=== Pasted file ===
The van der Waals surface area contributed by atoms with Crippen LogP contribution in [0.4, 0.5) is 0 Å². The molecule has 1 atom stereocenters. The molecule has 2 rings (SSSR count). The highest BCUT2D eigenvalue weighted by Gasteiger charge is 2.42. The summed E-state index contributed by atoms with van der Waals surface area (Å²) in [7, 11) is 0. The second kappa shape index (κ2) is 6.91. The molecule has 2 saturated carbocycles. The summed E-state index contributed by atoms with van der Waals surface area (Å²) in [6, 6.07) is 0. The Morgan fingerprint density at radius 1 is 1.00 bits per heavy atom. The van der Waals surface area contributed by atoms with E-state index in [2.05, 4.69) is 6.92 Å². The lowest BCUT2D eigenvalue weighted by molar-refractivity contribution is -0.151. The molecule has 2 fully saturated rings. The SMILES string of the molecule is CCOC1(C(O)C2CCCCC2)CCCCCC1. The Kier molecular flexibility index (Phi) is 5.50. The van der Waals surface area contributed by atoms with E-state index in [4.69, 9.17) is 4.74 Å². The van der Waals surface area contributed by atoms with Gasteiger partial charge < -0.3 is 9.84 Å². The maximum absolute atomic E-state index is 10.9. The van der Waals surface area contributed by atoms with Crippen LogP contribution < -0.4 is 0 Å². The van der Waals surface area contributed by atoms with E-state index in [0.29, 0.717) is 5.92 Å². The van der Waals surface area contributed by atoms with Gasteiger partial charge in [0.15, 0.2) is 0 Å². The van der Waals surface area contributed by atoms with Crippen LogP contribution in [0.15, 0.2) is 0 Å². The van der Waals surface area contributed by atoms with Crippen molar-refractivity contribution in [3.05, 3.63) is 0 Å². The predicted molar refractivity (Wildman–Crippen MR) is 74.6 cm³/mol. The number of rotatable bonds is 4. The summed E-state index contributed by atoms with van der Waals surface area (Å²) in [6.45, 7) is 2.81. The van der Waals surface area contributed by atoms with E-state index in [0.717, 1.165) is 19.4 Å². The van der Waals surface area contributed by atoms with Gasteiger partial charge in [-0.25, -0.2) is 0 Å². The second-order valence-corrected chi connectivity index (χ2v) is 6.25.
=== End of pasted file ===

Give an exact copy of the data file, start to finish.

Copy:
The van der Waals surface area contributed by atoms with Crippen LogP contribution in [0.4, 0.5) is 0 Å². The molecule has 1 atom stereocenters. The molecule has 2 rings (SSSR count). The highest BCUT2D eigenvalue weighted by Gasteiger charge is 2.42. The summed E-state index contributed by atoms with van der Waals surface area (Å²) in [7, 11) is 0. The second kappa shape index (κ2) is 6.91. The molecule has 2 saturated carbocycles. The summed E-state index contributed by atoms with van der Waals surface area (Å²) in [6, 6.07) is 0. The Morgan fingerprint density at radius 1 is 1.00 bits per heavy atom. The van der Waals surface area contributed by atoms with E-state index in [2.05, 4.69) is 6.92 Å². The lowest BCUT2D eigenvalue weighted by molar-refractivity contribution is -0.151. The molecule has 2 fully saturated rings. The SMILES string of the molecule is CCOC1(C(O)C2CCCCC2)CCCCCC1. The Kier molecular flexibility index (Phi) is 5.50. The van der Waals surface area contributed by atoms with E-state index in [4.69, 9.17) is 4.74 Å². The van der Waals surface area contributed by atoms with Gasteiger partial charge < -0.3 is 9.84 Å². The maximum absolute atomic E-state index is 10.9. The van der Waals surface area contributed by atoms with Crippen LogP contribution < -0.4 is 0 Å². The van der Waals surface area contributed by atoms with E-state index in [0.29, 0.717) is 5.92 Å². The van der Waals surface area contributed by atoms with Gasteiger partial charge in [0.15, 0.2) is 0 Å². The van der Waals surface area contributed by atoms with Crippen LogP contribution in [0.15, 0.2) is 0 Å². The van der Waals surface area contributed by atoms with Crippen molar-refractivity contribution in [3.05, 3.63) is 0 Å². The predicted molar refractivity (Wildman–Crippen MR) is 74.6 cm³/mol. The number of rotatable bonds is 4. The summed E-state index contributed by atoms with van der Waals surface area (Å²) in [6.45, 7) is 2.81. The van der Waals surface area contributed by atoms with E-state index in [0.717, 1.165) is 19.4 Å². The van der Waals surface area contributed by atoms with Gasteiger partial charge in [-0.25, -0.2) is 0 Å². The second-order valence-corrected chi connectivity index (χ2v) is 6.25.